Tag: Vegan

Pamela Anderson asks Trudeau to serve inmates vegan meals to save cash

image host

Actress Pamela Anderson is asking Prime Minister Justin Trudeau to take meat and milk off prison menus to help the planet and the health of federal inmates — and save taxpayers some cash, to boot.

The former Baywatch star makes the pitch in a letter to Trudeau part of her work with the animal-rights group PETA, writing that she hopes Canada embraces what she calls a “simple but effective way to reduce costs and improve lives.”

She wants Canada’s federal penitentiaries to serve vegan meals of beans, rice, lentils, pasta, vegetables and fruits, which she bills as sources of all the nutrients one would need, “at a fraction of the cost of meats and cheeses,” since most vegan ingredients don’t need to be refrigerated.

In its most recent departmental plan, Correctional Service Canada says it provides nutrition “sufficient in quality and quantity” and in line with the Canada Food Guide.

Anderson says the newly retooled food guide put less of an emphasis on eating meat and dairy, instead suggesting more plant-based proteins in Canadians’ diets.

Her letter also points out a UN climate panel report calling for a dietary shift to help combat climate change — another interest for the actress who backed the Greens and their leader Elizabeth May in the just-concluded federal election.

Four years ago, Anderson travelled to Arizona to serve vegetarian meals to the approximately 8,000 inmates at the Maricopa County Jail alongside Joe Arpaio, the controversial local sheriff who made the decision. Arpaio estimated the move would save US$100,000 a year.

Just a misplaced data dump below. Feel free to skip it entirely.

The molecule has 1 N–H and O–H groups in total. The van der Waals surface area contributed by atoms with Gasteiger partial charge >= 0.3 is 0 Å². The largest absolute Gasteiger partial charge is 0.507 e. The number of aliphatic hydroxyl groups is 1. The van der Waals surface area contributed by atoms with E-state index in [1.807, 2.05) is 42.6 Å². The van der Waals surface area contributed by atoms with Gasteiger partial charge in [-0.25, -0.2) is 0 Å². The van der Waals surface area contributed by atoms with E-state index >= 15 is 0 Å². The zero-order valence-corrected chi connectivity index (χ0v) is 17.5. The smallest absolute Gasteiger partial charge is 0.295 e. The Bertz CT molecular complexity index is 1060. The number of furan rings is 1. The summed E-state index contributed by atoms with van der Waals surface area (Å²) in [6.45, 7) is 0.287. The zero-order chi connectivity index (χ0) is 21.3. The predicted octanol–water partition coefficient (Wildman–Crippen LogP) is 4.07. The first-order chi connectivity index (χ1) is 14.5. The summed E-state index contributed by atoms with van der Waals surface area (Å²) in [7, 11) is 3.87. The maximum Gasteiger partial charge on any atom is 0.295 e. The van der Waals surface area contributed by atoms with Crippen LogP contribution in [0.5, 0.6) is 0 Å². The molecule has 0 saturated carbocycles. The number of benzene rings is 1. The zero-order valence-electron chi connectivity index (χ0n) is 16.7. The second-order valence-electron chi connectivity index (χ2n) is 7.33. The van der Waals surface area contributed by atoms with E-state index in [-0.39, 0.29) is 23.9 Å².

Anderson says the jail reduced costs by $273,000 when it switched to vegetarian meals, although reported savings vary widely.

She says the savings could be even higher for Canada’s almost 40,000 inmates — a number that includes inmates in provincial jails, which fall outside federal jurisdiction.

A report in May from Statistics Canada said that in the fiscal year 2017-18, there were on average 24,657 adult inmates in provincial or territorial jails, while the federal portion was 14,129.

This report by The Canadian Press was first published Oct. 31, 2019.

Read more: http://pamanderson.proboards.com/thread/9236/trudeau-serve-inmates#ixzz643jN7orM

Pamela Anderson opens up about Julian Assange & veganism

Actress Pamela Anderson, who now lives in France with her soccer player boyfriend, Adil Rami, made a trip west to California for the recent opening of the “Pamela Anderson by David Yarrow” exhibition at Maddox Gallery Los Angeles in West Hollywood. (The exhibition closes this week.)

The former “Baywatch” star also makes a cameo in son Brandon Thomas Lee’s reality series, MTV’s “The Hills: New Beginnings,” which premieres Monday night.

During a chat this month, Anderson, 51, shared her thoughts about her activist work, WikiLeaks founder Julian Assange and the vegan lifestyle pieces she’s producing. Here’s an excerpt from the conversation.

What’s it like to be back in Los Angeles?

I’m not a big L.A. fan. I’m more a Malibu girl. You can be in Malibu and never see L.A. I love being at the beach. Even in France, I feel the same way about Paris. I prefer Cassis. I need to have one foot in the water — or I feel claustrophobic.